Tuesday, March 6, 2012 10:44:33 AM America/Phoenix
Alltribes was both proud and fortunate to have the opportunity to donate hand made product to support a Super Bowl party held in Afghanistan. Along with several other American companies, we helped TASMG TF ( Theater Aviation Sustainment Maintenance Group Task Force ) have a wonderful Super Bowl celebration and were happy to have the honor to support our troops. Our thoughts and prayers are with everyone serving our country, as we continue to pray for our soldiers safe return.
Wednesday, February 29, 2012 8:46:17 AM America/Phoenix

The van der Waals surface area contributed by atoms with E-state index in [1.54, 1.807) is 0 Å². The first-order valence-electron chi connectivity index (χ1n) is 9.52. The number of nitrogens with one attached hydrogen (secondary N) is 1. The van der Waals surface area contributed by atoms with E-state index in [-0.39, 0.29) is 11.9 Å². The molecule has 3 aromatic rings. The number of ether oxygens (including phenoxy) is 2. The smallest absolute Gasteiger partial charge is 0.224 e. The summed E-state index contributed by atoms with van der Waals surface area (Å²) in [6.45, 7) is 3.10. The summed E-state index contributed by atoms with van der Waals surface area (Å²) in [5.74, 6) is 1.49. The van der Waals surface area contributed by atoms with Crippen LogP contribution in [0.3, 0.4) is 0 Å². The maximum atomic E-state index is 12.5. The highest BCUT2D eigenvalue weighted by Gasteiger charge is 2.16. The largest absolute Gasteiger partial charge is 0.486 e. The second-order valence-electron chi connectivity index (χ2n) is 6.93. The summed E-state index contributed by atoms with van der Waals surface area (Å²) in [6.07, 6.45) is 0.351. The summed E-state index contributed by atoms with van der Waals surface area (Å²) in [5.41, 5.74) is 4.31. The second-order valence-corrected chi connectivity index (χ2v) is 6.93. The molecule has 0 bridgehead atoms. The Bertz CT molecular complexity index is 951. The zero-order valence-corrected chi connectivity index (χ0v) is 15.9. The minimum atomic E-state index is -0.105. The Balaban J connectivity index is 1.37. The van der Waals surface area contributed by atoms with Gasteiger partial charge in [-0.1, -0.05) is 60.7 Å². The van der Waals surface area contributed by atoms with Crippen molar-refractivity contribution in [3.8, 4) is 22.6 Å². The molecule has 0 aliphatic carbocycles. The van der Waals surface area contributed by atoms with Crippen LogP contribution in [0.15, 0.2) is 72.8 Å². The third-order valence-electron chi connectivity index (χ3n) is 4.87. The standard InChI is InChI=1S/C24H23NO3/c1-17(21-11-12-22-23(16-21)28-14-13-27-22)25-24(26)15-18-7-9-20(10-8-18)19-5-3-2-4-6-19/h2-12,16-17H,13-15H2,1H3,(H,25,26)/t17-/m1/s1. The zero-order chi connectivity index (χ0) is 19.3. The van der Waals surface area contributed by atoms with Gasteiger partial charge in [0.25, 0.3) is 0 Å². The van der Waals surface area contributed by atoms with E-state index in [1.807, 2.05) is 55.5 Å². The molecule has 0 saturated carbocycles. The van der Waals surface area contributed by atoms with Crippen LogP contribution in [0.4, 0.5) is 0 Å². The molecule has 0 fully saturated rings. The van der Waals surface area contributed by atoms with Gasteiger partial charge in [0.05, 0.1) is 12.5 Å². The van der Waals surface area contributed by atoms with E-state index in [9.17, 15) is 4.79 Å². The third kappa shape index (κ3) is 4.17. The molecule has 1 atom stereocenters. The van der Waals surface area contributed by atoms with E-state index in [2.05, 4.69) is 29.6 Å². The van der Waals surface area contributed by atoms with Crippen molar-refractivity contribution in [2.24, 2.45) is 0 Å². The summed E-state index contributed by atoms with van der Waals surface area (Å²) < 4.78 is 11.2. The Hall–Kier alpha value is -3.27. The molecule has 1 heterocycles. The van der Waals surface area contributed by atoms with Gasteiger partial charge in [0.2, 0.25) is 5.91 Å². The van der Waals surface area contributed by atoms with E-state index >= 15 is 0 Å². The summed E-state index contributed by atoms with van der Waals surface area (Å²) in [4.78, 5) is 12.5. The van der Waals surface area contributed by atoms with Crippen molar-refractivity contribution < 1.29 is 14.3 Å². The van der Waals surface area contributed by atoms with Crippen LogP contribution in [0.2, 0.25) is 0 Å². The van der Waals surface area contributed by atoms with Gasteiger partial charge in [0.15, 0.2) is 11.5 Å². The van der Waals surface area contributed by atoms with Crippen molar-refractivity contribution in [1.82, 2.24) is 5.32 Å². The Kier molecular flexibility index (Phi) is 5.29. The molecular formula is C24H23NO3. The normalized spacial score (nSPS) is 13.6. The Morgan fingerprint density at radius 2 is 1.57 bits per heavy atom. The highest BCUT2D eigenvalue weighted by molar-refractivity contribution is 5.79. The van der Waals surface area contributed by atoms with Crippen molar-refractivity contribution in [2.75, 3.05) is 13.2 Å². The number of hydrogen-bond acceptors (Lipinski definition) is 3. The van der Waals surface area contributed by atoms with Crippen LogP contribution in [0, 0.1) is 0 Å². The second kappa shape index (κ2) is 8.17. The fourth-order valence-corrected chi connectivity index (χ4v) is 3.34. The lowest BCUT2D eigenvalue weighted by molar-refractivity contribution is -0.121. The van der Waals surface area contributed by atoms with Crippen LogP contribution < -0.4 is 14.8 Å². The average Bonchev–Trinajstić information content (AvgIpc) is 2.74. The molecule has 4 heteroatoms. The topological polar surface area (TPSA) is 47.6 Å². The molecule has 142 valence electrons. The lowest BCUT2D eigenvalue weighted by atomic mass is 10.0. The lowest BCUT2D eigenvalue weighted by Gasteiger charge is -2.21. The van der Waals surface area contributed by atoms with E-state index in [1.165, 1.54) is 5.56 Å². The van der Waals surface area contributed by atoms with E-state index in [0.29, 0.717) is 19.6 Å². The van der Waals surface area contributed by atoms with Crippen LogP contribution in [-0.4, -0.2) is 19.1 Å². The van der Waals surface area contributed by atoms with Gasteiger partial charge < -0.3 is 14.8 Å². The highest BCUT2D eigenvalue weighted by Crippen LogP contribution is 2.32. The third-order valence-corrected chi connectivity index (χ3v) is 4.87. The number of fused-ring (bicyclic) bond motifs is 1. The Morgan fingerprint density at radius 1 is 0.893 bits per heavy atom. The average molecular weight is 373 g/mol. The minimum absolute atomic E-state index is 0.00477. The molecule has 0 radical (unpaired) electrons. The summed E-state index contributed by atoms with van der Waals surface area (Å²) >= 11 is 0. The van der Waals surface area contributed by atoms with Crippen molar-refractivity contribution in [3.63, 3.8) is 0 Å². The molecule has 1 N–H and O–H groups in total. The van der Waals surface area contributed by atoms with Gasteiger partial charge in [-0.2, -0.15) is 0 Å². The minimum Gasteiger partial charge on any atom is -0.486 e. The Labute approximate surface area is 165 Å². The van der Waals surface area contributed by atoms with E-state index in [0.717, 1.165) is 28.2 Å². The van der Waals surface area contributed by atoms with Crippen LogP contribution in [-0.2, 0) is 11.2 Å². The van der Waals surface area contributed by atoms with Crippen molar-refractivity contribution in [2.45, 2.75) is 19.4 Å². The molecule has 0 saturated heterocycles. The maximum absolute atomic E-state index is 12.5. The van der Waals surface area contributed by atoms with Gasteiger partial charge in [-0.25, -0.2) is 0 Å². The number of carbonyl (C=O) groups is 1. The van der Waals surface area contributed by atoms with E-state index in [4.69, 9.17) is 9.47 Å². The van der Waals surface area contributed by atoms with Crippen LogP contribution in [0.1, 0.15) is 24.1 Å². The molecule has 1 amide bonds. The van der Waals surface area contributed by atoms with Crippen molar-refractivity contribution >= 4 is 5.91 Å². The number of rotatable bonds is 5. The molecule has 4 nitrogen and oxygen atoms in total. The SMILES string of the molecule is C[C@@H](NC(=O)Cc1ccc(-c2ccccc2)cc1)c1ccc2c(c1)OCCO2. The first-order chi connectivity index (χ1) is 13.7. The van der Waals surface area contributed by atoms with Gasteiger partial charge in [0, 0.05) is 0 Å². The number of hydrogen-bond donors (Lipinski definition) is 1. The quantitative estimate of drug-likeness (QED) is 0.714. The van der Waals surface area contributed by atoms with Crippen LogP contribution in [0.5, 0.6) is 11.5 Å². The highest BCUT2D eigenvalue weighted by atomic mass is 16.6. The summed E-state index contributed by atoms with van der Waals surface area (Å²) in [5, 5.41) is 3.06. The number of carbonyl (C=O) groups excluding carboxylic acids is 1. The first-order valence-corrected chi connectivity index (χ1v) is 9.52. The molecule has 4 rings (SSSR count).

In the early years Indian jewelry was made with very little or no turquoise. It was not until the mid 1940's that turquoise was a mainstay in Indian jewelry. Not to say that turquoise was not used before this time frame; it was mainly just silver work. Today, to the Indian silversmith, using turquoise in jewelry is almost as necessary as the silver itself. In a lot of Zuni jewelry silver is really just something that holds the turquoise. Most poor turquoise is light light blue and sometimes even white and extremely soft and chalky. Most silversmiths use rich blue stones that are hard and durable. Turquoise can be treated in different ways depending on the methods used by the lapidary or silversmith. Not to be misunderstood, it is almost essential to maintain the deep colors and to maintain the stability of the stone. Even when stones are treated, most of the time the stone is still 99% turquoise. If stones go untreated, over time they will change color and more often than not fall apart at some point.